I do not feel entirely comfortable in that minyan, even though it is committed to many of my most deeply-held progressive and feminist ideals. Though I love to read Torah, I will not leyn at the partnership minyan because on some level I am not prepared to call it home. For the same reason, I have not become a member, though we gave a donation equivalent to the membership dues. Only rarely do I manage to make it into the main sanctuary, since I’m usually in the children’s service and then the playground. But there are times when I find myself sitting behind the mehitza, trying not to think about what my idealistic twenty-year-old self would have thought if only she could see my now.
            Have I, too, sold out? Part of what I always found so frustrating about the egalitarian minyanim I took part in both in college and beyond was that they rarely attracted families. Most of our members were students and single people in their twenties. I am beginning to understand why. Even if we were in an egalitarian synagogue, it would be impossible for my husband and me to sit in synagogue at the same time, or for both of us to take on leadership roles. Someone would have to be primarily responsible for the kids. And so I have a newfound appreciation for the Talmudic sages’ exemption of women from time-bound commandments. There are some stages of life when it is simply impossible to pray regularly at fixed times. Being a parent of small children is one such stage. It need not necessarily be the woman who is exempt, but the reality is that at any given moment, it is generally only one parent who can be praying. And so the “woman” – a Talmudic category that I would define as whichever parent is in charge of childrearing at that moment – is granted an exemption that affirms the sanctity of his or her work. Handing cheerios to a child or adjudicating a dispute between toddlers is just as important as praying; it too is a form of divine service, and so the one who engaged in that service is excused from prayer.
            I remain committed to gender egalitarianism as an ideal, but I would like to think about how to translate that ideal in a reality more sensitive to the needs of young families. I hope that as soon as we are stroller-free, I’ll be back in the egalitarian minyan so my kids can hear me leyn more regularly. In the meantime, I leyn the full three paragraphs of the Shema every night to them—its frightening threats notwithstanding—so that one day it will be easier for them to associate the words with the trope. On Shabbat mornings, when I sit with my kids in the children’s service, I imagine a time when my daughters as well as my son will lead the congregation in these prayers. And hopefully by the time they have kids of their own, they won’t have to choose a synagogue based on the ramp, but on the very same deep-seated commitments for which they are inspired to pray.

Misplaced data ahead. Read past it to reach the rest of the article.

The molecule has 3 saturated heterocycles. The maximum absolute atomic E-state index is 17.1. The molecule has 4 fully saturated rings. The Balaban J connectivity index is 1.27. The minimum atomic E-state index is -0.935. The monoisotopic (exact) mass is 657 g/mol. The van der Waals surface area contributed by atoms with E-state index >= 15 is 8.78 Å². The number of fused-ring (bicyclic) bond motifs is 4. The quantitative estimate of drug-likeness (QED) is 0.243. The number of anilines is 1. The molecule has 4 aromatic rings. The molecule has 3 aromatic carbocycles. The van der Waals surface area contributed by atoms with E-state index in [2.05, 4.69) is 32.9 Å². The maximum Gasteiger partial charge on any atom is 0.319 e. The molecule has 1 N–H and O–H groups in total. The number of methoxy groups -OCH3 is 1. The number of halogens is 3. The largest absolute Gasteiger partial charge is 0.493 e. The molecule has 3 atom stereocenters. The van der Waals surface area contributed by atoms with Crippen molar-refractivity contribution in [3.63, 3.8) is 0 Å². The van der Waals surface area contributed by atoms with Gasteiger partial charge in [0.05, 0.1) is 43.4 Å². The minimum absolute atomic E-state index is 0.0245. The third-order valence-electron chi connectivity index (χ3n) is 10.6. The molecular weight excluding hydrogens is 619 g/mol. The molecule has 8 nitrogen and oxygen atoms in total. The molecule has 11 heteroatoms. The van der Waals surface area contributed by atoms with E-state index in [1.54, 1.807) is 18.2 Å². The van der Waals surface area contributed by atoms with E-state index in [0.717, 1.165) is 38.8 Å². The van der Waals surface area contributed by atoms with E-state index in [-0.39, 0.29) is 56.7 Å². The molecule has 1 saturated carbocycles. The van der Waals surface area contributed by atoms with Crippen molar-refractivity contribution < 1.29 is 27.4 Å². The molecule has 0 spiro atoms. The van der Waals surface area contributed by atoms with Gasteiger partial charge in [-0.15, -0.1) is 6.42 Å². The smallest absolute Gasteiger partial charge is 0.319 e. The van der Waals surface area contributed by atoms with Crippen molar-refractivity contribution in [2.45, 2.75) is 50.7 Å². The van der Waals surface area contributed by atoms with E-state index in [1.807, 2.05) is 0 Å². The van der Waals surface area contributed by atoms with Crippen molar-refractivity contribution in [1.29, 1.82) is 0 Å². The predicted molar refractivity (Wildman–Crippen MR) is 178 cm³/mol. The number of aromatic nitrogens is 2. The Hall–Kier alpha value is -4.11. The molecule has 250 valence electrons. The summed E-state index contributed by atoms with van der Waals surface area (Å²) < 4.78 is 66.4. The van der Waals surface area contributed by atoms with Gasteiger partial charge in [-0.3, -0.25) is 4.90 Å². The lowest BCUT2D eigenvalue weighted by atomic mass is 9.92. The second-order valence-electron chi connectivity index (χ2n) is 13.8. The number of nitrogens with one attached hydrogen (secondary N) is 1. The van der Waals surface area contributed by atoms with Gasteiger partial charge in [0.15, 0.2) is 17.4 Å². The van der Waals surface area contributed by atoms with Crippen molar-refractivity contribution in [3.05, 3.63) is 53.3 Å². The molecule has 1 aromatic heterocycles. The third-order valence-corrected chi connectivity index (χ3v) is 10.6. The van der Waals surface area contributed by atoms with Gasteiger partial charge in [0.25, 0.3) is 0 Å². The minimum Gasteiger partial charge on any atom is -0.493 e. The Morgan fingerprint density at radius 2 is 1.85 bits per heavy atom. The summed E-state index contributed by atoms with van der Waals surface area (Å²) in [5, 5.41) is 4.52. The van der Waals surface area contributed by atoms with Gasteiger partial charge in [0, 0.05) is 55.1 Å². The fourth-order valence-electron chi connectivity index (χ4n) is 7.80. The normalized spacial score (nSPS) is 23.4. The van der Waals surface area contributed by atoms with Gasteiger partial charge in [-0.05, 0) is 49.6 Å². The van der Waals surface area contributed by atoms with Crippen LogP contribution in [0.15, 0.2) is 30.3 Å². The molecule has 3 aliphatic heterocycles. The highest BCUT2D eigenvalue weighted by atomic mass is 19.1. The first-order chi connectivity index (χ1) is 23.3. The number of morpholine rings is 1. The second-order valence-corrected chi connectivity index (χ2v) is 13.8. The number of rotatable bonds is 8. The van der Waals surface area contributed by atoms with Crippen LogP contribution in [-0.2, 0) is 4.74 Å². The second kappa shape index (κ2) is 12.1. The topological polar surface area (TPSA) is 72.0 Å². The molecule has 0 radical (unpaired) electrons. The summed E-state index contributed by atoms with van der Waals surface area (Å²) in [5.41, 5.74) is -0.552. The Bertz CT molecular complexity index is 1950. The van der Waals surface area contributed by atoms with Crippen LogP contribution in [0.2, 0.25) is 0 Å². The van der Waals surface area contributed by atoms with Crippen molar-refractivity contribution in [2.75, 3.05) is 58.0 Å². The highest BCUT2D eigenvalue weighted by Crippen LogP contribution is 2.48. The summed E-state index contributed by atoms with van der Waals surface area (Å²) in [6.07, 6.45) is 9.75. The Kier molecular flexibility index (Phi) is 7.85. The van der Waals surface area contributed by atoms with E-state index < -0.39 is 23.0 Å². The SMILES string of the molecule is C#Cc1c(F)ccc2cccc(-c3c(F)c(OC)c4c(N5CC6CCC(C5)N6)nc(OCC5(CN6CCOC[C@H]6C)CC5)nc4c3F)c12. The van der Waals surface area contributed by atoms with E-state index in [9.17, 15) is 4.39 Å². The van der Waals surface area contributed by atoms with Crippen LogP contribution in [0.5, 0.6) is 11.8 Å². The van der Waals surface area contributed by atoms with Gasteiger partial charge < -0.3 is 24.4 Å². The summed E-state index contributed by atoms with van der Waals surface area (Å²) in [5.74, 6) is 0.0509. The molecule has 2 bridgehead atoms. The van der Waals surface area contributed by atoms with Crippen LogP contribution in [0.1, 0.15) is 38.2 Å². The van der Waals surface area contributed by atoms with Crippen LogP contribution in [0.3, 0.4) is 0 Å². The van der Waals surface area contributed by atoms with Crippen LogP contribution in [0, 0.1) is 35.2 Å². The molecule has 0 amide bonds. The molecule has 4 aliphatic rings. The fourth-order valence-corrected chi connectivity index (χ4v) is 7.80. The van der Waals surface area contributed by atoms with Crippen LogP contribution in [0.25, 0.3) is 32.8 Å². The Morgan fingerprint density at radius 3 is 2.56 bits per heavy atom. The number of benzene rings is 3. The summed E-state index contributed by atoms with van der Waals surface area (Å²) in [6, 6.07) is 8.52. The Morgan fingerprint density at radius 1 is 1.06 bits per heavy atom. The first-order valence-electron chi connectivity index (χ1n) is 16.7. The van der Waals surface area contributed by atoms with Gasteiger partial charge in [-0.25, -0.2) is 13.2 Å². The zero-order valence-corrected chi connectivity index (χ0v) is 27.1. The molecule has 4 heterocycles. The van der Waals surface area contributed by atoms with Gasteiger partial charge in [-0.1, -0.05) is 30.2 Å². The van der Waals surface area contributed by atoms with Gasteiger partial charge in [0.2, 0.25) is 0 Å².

Learning How to Pray: Time-Bound Exemptions

Recently I noticed that most of my davening takes place in doctor’s offices and hospital waiting rooms. Davening has become less a regular practice than a red telephone to God in times of urgent need. This goes against everything I have always believed most deeply about prayer – that one needs a regular discipline of prayer so as to keep the channels of communication open; that prayer is most effective in a communal context; that one should pray out of gratitude as much as one prays out of need. Instead, prayer seems less like a spiritual practice and more like a siren of alarm, or, when necessary, a howl of distress.

Have I become a less spiritual person? I suppose that the change in my prayer practice is largely due to motherhood – with three kids under the age of three, I cannot concentrate on davening in shul, and even davening in the morning seems impossible so long as the kids are underfoot. D somehow always manages to steal a few minutes to put on tefillin and mumble into his siddur, often with a baby on the bed before him playing with his tefillin cases or wrapping tzitzit around a finger, an image that reminds me of Psalms 119:92: “Were it not that your Torah were my plaything…” But unlike D, I have not managed to make davening enough of a priority to find a way to integrate it into my everyday routine. I am more likely to daven minchah at work—when I can close the office door for a few quiet moments—than shacharit at home with the kids.